In 1939 Manzù started a series of bronze bas-reliefs about the death of Jesus Christ; the works, exhibited in Rome in 1942, were criticized by the Fascist government and the ecclesiastical authorities. In 1940 he obtained a teaching position in the Accademia di Brera in Milan, but later he moved to the Accademia Albertina in Turin. During World War II Manzù moved to Clusone, returning to teach at Brera after the end of the conflict. He held his teaching position until 1954 when he moved to Salzburg, where he lived until 1960. Here he met Inge Schabel, his future wife, who was the model of a large number of his portraits together with her sister Sonja. In 1964 he completed the "Death Gate" for the St. Peter's Basilica in Rome. In the same year he moved to Ardea, near Rome, in a locality now rechristened Colle Manzù in his honor.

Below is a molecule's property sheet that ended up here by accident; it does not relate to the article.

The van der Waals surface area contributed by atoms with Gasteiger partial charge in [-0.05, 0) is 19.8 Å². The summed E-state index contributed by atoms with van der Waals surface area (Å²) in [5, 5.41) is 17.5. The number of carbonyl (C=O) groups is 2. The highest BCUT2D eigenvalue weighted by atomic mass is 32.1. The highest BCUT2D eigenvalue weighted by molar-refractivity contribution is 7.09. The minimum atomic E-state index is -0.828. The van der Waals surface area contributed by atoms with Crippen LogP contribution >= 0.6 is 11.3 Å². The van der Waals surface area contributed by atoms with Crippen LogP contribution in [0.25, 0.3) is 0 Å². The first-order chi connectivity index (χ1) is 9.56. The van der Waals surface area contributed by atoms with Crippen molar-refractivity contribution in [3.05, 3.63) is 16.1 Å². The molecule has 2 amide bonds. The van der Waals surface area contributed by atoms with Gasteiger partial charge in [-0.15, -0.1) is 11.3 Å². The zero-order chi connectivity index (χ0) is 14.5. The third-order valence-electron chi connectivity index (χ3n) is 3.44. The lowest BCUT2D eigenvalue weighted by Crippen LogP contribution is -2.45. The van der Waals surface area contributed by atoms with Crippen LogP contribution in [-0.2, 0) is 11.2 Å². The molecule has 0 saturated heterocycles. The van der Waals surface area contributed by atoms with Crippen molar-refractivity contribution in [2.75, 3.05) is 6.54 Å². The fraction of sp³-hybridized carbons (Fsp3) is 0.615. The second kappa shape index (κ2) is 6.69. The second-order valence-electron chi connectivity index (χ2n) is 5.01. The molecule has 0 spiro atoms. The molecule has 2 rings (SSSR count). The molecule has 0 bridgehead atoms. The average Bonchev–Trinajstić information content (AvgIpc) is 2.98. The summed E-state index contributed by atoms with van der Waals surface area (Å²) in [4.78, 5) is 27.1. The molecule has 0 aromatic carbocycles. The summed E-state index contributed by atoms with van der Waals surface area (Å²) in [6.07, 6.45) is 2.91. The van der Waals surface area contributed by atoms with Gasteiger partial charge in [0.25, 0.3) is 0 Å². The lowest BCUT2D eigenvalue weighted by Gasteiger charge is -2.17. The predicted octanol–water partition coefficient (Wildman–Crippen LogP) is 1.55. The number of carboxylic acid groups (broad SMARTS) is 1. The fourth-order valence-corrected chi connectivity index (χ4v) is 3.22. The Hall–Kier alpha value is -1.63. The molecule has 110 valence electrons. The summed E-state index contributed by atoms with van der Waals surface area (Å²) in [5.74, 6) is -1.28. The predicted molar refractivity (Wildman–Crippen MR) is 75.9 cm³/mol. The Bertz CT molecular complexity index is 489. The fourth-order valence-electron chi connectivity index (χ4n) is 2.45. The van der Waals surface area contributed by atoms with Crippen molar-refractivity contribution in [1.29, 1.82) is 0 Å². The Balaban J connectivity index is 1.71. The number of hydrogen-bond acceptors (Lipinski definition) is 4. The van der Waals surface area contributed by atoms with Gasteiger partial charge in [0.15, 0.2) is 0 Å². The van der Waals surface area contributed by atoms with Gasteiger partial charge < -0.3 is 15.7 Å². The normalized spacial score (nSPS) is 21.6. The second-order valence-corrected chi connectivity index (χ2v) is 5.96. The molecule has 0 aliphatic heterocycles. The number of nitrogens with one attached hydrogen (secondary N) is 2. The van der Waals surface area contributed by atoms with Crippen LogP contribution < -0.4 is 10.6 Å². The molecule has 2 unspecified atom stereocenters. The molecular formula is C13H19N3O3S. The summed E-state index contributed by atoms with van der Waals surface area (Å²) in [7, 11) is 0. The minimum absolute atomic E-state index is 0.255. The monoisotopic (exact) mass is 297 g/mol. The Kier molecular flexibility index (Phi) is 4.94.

In the late 1960s Manzù started to work also as scenographer. In 1977 he completed a "Monument to the Partisan" in Bergamo. His last great work was the 6 m-tall sculpture facing the ONU seat in New York City, inaugurated in 1989.
He was the subject of a famous photographic portrait by Yousuf Karsh.
His works are in the most prestigious museum and private collections. Although he was an atheist,he was a personal friend of Pope John XXIII and had important liturgical commissions for the Vatican. In the United States, architect Minoru Yamasaki commissioned him the Passo di Danza (dance step) sculpture at the One Woodward Avenue building in Detroit.
He also carved the Nymph and Faun at Wayne State University's McGreagor Memorial Sculpture Garden.
Manzù died in Rome in 1991.